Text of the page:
Tectonic, Volcanic, and Hydrological Controls on Rift Sedimentation
In this synthesis of current models for the initiation and evolution of continental rift zones, we discuss how the thermo-mechanical properties of the continental lithosphere produce topographic relief and control rift architecture. Our aim is to identify the key processes and parameters controlling the geometry and kinematics of continental rift basins, thereby providing a theoretical framework for fault arrays within rift basins. Case studies of the East African and Baikal rifts are used to illustrate rifting processes and the importance of lithospheric rheology in determining basin form.
On the basis of theory and observations, we suggest a rift classification scheme based on the lithospheric strength at the rime of rifting. At the length scale of individual rift basins, lithospheric rheology also plays an important role. Lengths of border faults in cratonic parts of the East African and Baikal rifts are 80-120 km, whereas border faults that form in younger lithosphere or collapsing orogens are on the order of 30-60 km, indicating that the dimensions of rift basins are also controlled by the mechanical properties of the lithosphere. Variations in lithospheric thickness between continental domains probably have corresponding variations in thickness of the mechanical lithosphere. Once created, these lateral variations in rheology clearly will concentrate stress along terrane boundaries, suggesting that terrane boundaries are susceptible to later tectonic episodes. These results indicate that we can develop predictive models of the regional morphology and along-axis segmentation of active and ancient rift basins based on a relatively small data base: short, narrow basins with narrow uplifted flanks will form in young, hot, weak, lithosphere and be characterized by < 15 km seismogenic layer thickness/effective elastic thickness; long, wide, deep basins with broad uplifted flanks will develop in old, cold, strong continental lithosphere with seismogenic layer thickness/effective elastic thickness a 30 km.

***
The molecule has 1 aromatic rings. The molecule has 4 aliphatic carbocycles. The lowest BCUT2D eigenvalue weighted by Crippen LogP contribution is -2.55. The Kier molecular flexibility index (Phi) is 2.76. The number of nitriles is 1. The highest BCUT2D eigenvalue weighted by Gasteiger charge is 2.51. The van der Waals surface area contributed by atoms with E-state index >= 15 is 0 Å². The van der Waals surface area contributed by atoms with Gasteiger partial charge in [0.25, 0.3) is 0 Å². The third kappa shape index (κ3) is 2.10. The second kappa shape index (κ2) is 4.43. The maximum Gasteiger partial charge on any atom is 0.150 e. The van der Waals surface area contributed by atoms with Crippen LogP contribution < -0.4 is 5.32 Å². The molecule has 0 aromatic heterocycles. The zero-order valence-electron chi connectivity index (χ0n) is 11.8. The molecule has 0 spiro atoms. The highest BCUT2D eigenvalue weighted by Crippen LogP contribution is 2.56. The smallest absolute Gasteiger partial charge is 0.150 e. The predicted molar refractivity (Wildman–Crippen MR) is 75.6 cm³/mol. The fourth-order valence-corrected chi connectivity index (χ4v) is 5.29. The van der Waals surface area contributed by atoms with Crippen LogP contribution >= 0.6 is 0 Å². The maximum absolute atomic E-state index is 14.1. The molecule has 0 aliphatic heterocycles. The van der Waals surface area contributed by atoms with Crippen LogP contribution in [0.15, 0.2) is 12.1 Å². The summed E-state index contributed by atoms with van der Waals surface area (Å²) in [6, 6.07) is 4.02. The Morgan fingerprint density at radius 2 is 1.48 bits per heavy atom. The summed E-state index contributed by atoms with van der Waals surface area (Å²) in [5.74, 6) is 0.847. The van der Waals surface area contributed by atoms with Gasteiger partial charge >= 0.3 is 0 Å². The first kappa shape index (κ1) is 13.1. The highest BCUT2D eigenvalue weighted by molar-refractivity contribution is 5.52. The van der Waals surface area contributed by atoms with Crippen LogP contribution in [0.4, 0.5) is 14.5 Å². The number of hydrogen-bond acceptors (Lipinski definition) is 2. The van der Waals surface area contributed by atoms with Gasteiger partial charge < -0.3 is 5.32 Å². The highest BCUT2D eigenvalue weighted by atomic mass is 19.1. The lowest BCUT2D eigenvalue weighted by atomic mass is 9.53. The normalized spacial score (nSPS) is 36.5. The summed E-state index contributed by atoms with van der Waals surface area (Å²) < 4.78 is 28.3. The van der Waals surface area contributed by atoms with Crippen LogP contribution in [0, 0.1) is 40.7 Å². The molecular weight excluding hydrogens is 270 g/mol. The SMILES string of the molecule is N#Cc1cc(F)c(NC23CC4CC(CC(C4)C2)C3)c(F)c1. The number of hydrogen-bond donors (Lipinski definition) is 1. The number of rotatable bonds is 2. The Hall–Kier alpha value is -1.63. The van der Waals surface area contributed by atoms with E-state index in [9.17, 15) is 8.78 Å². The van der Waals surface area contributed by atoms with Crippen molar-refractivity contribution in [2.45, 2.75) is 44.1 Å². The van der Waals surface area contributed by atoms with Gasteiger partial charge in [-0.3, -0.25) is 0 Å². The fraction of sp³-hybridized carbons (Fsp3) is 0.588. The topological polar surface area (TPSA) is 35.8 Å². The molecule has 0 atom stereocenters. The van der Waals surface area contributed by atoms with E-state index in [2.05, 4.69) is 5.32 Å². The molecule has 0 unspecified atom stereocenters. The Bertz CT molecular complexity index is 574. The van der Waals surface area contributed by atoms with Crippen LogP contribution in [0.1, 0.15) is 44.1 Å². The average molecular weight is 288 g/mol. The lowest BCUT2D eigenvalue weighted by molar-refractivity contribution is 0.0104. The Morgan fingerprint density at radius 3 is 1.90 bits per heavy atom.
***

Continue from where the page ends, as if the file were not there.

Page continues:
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Continental rift basins have long been of interest to sedimentologists. Of all the terrestrial settings, rift basins typically provide the greatest accommodation space, and consequently have some of the longest records of continental sedimentation. These records are a product of a complex interplay between several factors that include geological structure and tectonic activity, volcanism, climate and its temporal variability, hydrology, biology and time. Sedimentation in Continental Rifts is a timely update on this exciting interdisciplinary field and presents new approaches and insights into tectonic and structural controls of sedimentation. Other topics included are lacustrine and fluviatile depositional environments and some lesser-known settings, such as springs, wetlands, and paleosols. Several papers consider the behavior of silica in rift lakes, particularly the roles of microorganisms in silica precipitation, whereas others examine the paleoenvironmental importance of freshwater carbonates. The contents of the volume show that sedimentological research in rift basins has progressed beyond basic facies description and general models, and is now focused on understanding the integrative effects of physical, chemical and biological processes in rifts.